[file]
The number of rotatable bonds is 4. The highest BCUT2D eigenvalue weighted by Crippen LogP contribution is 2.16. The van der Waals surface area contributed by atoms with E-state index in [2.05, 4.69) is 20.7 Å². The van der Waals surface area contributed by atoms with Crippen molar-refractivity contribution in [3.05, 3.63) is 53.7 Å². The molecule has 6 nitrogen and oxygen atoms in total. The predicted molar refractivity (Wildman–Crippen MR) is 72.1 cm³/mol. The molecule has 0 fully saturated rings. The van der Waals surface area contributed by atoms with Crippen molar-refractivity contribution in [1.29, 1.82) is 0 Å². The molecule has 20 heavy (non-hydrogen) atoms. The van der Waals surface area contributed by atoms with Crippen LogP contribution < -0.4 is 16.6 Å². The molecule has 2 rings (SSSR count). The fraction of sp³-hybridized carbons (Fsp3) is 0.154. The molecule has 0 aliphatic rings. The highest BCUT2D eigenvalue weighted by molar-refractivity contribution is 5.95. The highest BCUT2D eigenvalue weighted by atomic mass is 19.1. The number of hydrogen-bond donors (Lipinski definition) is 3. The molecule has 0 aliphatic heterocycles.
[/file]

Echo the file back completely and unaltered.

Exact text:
The number of rotatable bonds is 4. The highest BCUT2D eigenvalue weighted by Crippen LogP contribution is 2.16. The van der Waals surface area contributed by atoms with E-state index in [2.05, 4.69) is 20.7 Å². The van der Waals surface area contributed by atoms with Crippen molar-refractivity contribution in [3.05, 3.63) is 53.7 Å². The molecule has 6 nitrogen and oxygen atoms in total. The predicted molar refractivity (Wildman–Crippen MR) is 72.1 cm³/mol. The molecule has 0 fully saturated rings. The van der Waals surface area contributed by atoms with Crippen molar-refractivity contribution in [1.29, 1.82) is 0 Å². The molecule has 20 heavy (non-hydrogen) atoms. The van der Waals surface area contributed by atoms with Crippen LogP contribution < -0.4 is 16.6 Å². The molecule has 2 rings (SSSR count). The fraction of sp³-hybridized carbons (Fsp3) is 0.154. The molecule has 0 aliphatic rings. The highest BCUT2D eigenvalue weighted by molar-refractivity contribution is 5.95. The highest BCUT2D eigenvalue weighted by atomic mass is 19.1. The number of hydrogen-bond donors (Lipinski definition) is 3. The molecule has 0 aliphatic heterocycles.